Do I love the idea of using the storytelling tendencies of an addict to facilitate a story? Sure. But what I love most about the opening piece is the way Ms. Nelson slid between the meetings (the dramatic present) and the flashbacks to the events she was describing. The technique gave me the feeling that I was reading a prose version of a TV clip show. What’s a clip show? It’s an episode of a TV program in which the dramatic present is broken up with video taken from earlier episodes of the show. Doing a clip show is a great way to save money–you only need to write and shoot a few minutes of narrative–but they can also be boring. Here’s an example of what I’m talking about. The Dick Van Dyke Show is one of the best in television history. In 2004, the living cast reunited to update all of us as to what the characters have been doing since the show ended. Look what happens after all of the characters get together.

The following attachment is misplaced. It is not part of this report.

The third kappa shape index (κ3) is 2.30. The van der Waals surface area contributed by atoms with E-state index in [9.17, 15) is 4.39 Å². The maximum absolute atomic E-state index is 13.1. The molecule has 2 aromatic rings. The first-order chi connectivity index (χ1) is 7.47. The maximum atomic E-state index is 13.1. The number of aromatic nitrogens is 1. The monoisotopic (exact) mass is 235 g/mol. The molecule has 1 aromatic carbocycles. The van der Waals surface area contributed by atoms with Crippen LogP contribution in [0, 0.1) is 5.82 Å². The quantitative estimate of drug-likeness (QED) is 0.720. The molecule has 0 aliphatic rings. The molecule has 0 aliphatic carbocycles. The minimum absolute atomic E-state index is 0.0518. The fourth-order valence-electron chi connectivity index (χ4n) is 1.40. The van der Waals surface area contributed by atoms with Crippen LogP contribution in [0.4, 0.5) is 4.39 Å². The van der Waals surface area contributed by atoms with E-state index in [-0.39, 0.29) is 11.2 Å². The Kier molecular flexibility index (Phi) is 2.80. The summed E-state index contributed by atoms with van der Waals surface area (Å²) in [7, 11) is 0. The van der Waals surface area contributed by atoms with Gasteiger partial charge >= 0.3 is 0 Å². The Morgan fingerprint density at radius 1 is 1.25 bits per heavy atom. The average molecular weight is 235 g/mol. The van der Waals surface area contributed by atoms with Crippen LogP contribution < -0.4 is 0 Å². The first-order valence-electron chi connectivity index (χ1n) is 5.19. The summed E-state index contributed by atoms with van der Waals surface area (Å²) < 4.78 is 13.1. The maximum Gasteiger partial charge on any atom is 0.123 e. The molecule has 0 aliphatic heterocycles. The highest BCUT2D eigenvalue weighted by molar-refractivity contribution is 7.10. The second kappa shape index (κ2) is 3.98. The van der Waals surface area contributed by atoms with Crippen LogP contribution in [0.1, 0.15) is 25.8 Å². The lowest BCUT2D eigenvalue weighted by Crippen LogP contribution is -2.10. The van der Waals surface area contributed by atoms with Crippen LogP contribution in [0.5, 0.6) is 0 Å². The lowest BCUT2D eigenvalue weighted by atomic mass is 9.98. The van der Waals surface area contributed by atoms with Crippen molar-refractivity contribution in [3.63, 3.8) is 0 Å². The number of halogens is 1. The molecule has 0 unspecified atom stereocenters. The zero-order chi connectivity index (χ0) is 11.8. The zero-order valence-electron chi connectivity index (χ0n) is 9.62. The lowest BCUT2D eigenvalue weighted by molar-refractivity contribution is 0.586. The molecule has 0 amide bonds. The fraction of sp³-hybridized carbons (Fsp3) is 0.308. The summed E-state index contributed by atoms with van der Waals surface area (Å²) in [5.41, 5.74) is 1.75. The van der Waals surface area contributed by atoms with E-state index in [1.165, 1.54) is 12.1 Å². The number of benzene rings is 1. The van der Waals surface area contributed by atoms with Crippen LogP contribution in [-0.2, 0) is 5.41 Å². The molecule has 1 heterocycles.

“Hey, Alan. Remember that time Laura told everyone you were bald?”
Doodle-oodle-oo…doodle-oodle-oo… We see the footage in which Laura tries to apologize.
“Hey, Rob. Remember that time you broke your leg skiing after insisting to Laura you’d be fine?”
Doodle-oodle-oo…doodle-oodle-oo… We see the footage in which Rob tries to pretend his body isn’t in massive pain.
Now, I’m not saying that Ms. Nelson is relying upon a creative crutch. (Many TV programs that do clip shows are doing just that.) What I am saying is that I love the way Ms. Nelson mimics the structure of a clip show. Check out the beginning of the story. Hill is in the middle of telling a story:
Tired of telling her own story at A.A., Hil was trying to tell the story of her neighbor. It had been a peculiar week. “So she comes to my house a few nights ago, like around nine, bing-bong, drunk as a skunk, as usual, right in the middle of this show my roommate and I are watching.”